Courtesy of CrimProfBlog:
Jesse J. Norris (Beloit College) has posted Who Can Testify About Lab Results after Melendez-Diaz? The Challenge of Surrogate Testimony to the Confrontation Clause (American Journal of Criminal Law, Forthcoming) on SSRN. Here is the abstract:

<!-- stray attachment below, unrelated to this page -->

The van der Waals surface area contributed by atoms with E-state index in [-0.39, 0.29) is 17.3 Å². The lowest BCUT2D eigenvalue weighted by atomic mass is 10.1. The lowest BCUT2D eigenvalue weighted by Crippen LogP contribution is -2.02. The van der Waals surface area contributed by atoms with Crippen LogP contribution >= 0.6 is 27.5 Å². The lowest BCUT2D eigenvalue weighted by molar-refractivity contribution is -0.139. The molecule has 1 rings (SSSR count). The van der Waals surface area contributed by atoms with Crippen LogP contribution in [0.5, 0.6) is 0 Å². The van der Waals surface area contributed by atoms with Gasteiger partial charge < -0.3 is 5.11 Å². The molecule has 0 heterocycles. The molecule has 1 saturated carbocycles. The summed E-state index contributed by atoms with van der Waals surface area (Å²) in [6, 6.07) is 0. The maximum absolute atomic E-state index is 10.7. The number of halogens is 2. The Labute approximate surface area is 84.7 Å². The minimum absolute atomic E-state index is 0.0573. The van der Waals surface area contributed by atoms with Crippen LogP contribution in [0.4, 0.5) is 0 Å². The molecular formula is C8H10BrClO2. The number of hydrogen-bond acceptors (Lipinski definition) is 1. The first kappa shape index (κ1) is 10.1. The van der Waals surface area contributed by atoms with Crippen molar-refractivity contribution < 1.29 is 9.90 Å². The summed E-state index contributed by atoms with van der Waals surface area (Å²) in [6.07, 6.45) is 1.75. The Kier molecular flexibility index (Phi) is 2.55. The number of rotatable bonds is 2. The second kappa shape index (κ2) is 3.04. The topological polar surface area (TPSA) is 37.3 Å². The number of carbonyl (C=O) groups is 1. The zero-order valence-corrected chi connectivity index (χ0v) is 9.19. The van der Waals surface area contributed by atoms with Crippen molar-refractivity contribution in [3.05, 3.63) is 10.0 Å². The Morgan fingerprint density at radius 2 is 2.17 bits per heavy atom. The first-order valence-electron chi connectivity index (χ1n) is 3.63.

In Melendez-Diaz v. Massachusetts, the U.S. Supreme Court held that a certificate presenting forensic lab results was testimonial evidence, and that defendants thus have the Sixth Amendment right to cross-examine the analyst. Despite this ruling, courts remain divided on the question of surrogate testimony: when can an expert witness, such as a lab supervisor or outside expert, testify in place of the analyst? How this question is answered has enormous consequences for the future of the Confrontation Clause and the criminal justice system more generally. Widespread surrogate testimony threatens to undermine confrontation rights and contribute to false convictions, yet banning it altogether could result in defendants going free whenever the forensic analyst is unavailable and the test cannot be repeated.